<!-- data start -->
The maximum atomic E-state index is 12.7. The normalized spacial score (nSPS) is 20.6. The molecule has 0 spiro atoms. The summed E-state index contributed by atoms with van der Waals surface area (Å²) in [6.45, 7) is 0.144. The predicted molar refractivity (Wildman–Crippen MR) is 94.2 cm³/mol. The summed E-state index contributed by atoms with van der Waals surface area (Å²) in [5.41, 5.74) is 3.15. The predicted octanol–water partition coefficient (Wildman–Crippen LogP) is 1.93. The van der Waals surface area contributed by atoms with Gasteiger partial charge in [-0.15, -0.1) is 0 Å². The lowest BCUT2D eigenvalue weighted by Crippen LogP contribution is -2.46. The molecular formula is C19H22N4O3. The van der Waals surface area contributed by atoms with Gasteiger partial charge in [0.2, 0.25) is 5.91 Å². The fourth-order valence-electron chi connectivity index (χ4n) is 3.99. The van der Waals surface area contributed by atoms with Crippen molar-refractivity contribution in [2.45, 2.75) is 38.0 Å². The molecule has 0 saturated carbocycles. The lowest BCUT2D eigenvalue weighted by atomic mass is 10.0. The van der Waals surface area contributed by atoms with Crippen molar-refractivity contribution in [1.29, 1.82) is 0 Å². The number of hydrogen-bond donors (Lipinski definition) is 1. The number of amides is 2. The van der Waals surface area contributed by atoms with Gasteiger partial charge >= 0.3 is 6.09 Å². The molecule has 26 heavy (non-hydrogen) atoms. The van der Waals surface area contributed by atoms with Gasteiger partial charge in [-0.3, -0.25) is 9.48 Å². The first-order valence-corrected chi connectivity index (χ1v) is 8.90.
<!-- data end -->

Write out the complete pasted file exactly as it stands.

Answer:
The maximum atomic E-state index is 12.7. The normalized spacial score (nSPS) is 20.6. The molecule has 0 spiro atoms. The summed E-state index contributed by atoms with van der Waals surface area (Å²) in [6.45, 7) is 0.144. The predicted molar refractivity (Wildman–Crippen MR) is 94.2 cm³/mol. The summed E-state index contributed by atoms with van der Waals surface area (Å²) in [5.41, 5.74) is 3.15. The predicted octanol–water partition coefficient (Wildman–Crippen LogP) is 1.93. The van der Waals surface area contributed by atoms with Gasteiger partial charge in [-0.15, -0.1) is 0 Å². The lowest BCUT2D eigenvalue weighted by Crippen LogP contribution is -2.46. The molecular formula is C19H22N4O3. The van der Waals surface area contributed by atoms with Gasteiger partial charge in [0.2, 0.25) is 5.91 Å². The fourth-order valence-electron chi connectivity index (χ4n) is 3.99. The van der Waals surface area contributed by atoms with Crippen molar-refractivity contribution in [2.45, 2.75) is 38.0 Å². The molecule has 0 saturated carbocycles. The lowest BCUT2D eigenvalue weighted by atomic mass is 10.0. The van der Waals surface area contributed by atoms with Crippen molar-refractivity contribution in [1.29, 1.82) is 0 Å². The number of hydrogen-bond donors (Lipinski definition) is 1. The number of amides is 2. The van der Waals surface area contributed by atoms with Gasteiger partial charge >= 0.3 is 6.09 Å². The molecule has 26 heavy (non-hydrogen) atoms. The van der Waals surface area contributed by atoms with Gasteiger partial charge in [-0.3, -0.25) is 9.48 Å². The first-order valence-corrected chi connectivity index (χ1v) is 8.90.